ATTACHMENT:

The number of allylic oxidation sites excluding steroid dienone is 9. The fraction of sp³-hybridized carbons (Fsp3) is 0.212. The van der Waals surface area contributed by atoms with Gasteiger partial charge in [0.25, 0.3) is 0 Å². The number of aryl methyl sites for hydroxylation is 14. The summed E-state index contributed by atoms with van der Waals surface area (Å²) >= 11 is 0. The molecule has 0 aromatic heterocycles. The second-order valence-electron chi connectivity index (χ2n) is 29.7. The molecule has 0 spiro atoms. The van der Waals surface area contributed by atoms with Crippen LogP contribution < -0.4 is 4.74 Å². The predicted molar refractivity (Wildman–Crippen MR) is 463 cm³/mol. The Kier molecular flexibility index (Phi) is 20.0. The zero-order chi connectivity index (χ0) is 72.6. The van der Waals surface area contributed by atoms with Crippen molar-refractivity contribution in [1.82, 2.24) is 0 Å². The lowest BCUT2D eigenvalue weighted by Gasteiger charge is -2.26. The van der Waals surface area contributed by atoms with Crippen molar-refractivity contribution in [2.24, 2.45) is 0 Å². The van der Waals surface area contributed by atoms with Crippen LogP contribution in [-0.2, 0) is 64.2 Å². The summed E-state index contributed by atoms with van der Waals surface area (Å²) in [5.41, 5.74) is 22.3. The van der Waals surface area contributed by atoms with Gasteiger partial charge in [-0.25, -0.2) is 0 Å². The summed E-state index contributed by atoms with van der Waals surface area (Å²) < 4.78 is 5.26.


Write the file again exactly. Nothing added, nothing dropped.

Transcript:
The number of allylic oxidation sites excluding steroid dienone is 9. The fraction of sp³-hybridized carbons (Fsp3) is 0.212. The van der Waals surface area contributed by atoms with Gasteiger partial charge in [0.25, 0.3) is 0 Å². The number of aryl methyl sites for hydroxylation is 14. The summed E-state index contributed by atoms with van der Waals surface area (Å²) >= 11 is 0. The molecule has 0 aromatic heterocycles. The second-order valence-electron chi connectivity index (χ2n) is 29.7. The molecule has 0 spiro atoms. The van der Waals surface area contributed by atoms with Crippen LogP contribution < -0.4 is 4.74 Å². The predicted molar refractivity (Wildman–Crippen MR) is 463 cm³/mol. The Kier molecular flexibility index (Phi) is 20.0. The zero-order chi connectivity index (χ0) is 72.6. The van der Waals surface area contributed by atoms with Crippen molar-refractivity contribution in [1.82, 2.24) is 0 Å². The lowest BCUT2D eigenvalue weighted by Gasteiger charge is -2.26. The van der Waals surface area contributed by atoms with Crippen molar-refractivity contribution in [2.24, 2.45) is 0 Å². The van der Waals surface area contributed by atoms with Crippen LogP contribution in [-0.2, 0) is 64.2 Å². The summed E-state index contributed by atoms with van der Waals surface area (Å²) in [5.41, 5.74) is 22.3. The van der Waals surface area contributed by atoms with Gasteiger partial charge in [-0.25, -0.2) is 0 Å². The summed E-state index contributed by atoms with van der Waals surface area (Å²) < 4.78 is 5.26.